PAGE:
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Green Guide - life cycle of a backpack


Green Guide: The Life Cycle of a Backpack

by , April 9, 2020

When a backpack finally slings over your shoulder, there's a lot that has gone into it. It's lived a whole life before it's found its way to you. Beginning as raw materials, then manufactured into components, and slowly put together, piece by piece, and shipped around the globe. It's a more complex process than you might think. And every step along the way has an impact.

So we've decided to track the whole thing – a complete life cycle of a backpack. In this piece, I’ll use an actual real-life product. The subject of this story is a backpack produced exclusively for players at the 2020 Australian Open. 

Backpacks currently represent around 10% of all bags sold and this one’s fairly typical. It’s also a bag that I helped create, so it wasn’t hard getting a peek behind the curtain. 


What makes up a backpack?

When trying to get your head around how a bag is made there are two issues that combine to create a headache. Firstly, most bags tend to be made from an inordinate number of different materials. Take a look around the room you’re in, I’d guess that most objects you see will consist of just a few parts. Bags, however, involve a number of materials disproportionate to their price. Looking at the bill of materials for our test pack I counted 23 in total, nine of which are just different fabrics.

Secondly, there are an inordinate number of steps involved in producing textiles. For example, there are around ten separate steps involved in the supply chain to produce nylon fabric. So if making nylon is any guide, it took a possible 90 suppliers just to make the fabrics alone.

To make it easier to understand, let's break down the bill of materials by weight: 65% of the bag is made from three textiles, two of which come from recycled pre-consumer waste nylon. The other is a virgin polyester which started life as crude oil pumped from the ground in one of the oil-producing countries, for instance, the US or Saudi Arabia. After drilling the oil is refined, processed into plastic pellets and sold to the yarn producer in China.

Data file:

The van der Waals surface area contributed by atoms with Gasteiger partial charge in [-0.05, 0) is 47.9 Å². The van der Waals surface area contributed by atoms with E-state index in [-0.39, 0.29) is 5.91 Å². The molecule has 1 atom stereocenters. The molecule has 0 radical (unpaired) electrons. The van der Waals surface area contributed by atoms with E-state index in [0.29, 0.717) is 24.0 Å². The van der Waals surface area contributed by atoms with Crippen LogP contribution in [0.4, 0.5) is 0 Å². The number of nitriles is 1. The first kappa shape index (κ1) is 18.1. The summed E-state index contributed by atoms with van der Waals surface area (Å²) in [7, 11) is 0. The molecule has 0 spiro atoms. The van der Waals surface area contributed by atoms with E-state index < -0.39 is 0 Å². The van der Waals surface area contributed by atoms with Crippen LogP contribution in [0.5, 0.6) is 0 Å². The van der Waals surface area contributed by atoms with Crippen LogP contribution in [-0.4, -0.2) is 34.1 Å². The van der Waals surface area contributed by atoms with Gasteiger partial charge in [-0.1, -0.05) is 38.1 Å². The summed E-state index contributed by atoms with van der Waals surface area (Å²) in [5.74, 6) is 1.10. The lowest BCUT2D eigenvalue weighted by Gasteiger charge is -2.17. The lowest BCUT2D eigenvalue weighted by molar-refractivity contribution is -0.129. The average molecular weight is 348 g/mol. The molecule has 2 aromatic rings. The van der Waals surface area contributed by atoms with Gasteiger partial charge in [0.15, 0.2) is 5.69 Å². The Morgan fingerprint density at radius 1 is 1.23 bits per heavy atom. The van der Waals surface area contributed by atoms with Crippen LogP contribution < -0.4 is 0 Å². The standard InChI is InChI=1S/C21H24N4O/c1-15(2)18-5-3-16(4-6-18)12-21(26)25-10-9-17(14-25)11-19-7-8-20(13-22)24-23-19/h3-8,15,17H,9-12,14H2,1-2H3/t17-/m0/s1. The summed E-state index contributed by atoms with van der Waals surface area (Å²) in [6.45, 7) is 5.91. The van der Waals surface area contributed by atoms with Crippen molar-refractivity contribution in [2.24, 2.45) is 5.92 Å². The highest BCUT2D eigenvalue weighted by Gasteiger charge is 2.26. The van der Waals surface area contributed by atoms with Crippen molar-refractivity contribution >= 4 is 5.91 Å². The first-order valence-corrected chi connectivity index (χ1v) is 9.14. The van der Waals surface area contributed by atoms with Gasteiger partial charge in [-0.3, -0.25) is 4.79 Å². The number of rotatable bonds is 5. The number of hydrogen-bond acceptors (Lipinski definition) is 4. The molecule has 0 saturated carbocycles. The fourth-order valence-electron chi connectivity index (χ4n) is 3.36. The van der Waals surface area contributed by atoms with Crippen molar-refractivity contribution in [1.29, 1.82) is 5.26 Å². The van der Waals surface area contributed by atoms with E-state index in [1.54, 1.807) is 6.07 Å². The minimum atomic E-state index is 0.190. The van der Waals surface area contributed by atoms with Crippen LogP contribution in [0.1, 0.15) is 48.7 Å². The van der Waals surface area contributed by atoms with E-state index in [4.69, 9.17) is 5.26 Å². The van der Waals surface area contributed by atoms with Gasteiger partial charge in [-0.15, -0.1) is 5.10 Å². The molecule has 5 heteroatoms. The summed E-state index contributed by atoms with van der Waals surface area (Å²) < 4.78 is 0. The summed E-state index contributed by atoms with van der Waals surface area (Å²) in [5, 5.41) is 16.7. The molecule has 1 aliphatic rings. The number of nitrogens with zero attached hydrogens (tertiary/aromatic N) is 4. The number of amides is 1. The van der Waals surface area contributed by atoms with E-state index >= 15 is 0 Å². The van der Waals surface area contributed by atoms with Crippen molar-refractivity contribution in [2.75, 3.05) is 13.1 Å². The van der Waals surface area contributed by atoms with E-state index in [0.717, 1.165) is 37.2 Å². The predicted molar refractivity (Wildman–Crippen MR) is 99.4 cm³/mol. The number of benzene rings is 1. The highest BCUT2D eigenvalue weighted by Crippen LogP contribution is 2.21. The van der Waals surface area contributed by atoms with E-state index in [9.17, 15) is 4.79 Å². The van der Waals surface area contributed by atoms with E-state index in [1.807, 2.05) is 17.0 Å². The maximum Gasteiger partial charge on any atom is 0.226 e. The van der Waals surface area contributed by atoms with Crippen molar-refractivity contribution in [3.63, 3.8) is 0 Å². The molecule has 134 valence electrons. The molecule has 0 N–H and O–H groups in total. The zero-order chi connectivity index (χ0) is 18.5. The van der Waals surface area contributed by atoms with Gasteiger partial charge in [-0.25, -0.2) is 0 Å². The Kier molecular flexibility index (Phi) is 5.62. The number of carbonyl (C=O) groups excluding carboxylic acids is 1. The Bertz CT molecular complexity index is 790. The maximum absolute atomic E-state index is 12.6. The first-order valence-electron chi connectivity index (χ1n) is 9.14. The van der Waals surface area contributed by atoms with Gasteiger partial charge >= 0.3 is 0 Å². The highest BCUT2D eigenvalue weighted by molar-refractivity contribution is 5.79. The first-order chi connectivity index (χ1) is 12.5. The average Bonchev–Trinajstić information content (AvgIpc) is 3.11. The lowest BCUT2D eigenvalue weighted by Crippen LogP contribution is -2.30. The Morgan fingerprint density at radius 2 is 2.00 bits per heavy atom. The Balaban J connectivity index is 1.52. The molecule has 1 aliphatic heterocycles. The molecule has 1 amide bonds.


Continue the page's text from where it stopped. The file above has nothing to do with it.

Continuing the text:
From that stage the process for both virgin and recycled fabrics is similar, yarn is formed and then knitted or woven into a textile. The textiles are then dyed, given waterproofing treatments and in some cases laminated together.

is my backpack sustainable?

Foam makes up another 15% of the bag. The three different foams used are all produced in China and all are oil-based. The remaining 20% is made up of a long list of small items like zips, hardware and trims. Of these only four elements aren’t derived from oil; that’s the zip sliders, press studs, eyelets and the keying which are made from a mix of metals.

Production and shipping for this long list of materials is a slow process, taking over three months. In contrast, once they arrived at the manufacturer in southern China it only took a few days to cut and sew the bags.

After the bags were stitched up and quality controlled, they were packed into cartons and loaded onto a shipping container which sailed around 5000 nautical miles to Melbourne Australia. In this case, distribution was super simple, but typically there would then be a domestic supply chain needed to get the bags into the hands of loving customers.

Typically after a few years together, maybe ten if we’re really lucky, the bag will be replaced. It might be passed on to be reused but eventually it’ll be broken beyond repair, at which point it’ll need to be disposed of.

the life cycle of a backpack

What are the environmental impacts of producing a backpack?

Of all the side effects, inefficiencies and byproducts of the process described above, most sustainable brands and products address one or a handful of the following environmental impacts.

Resource depletion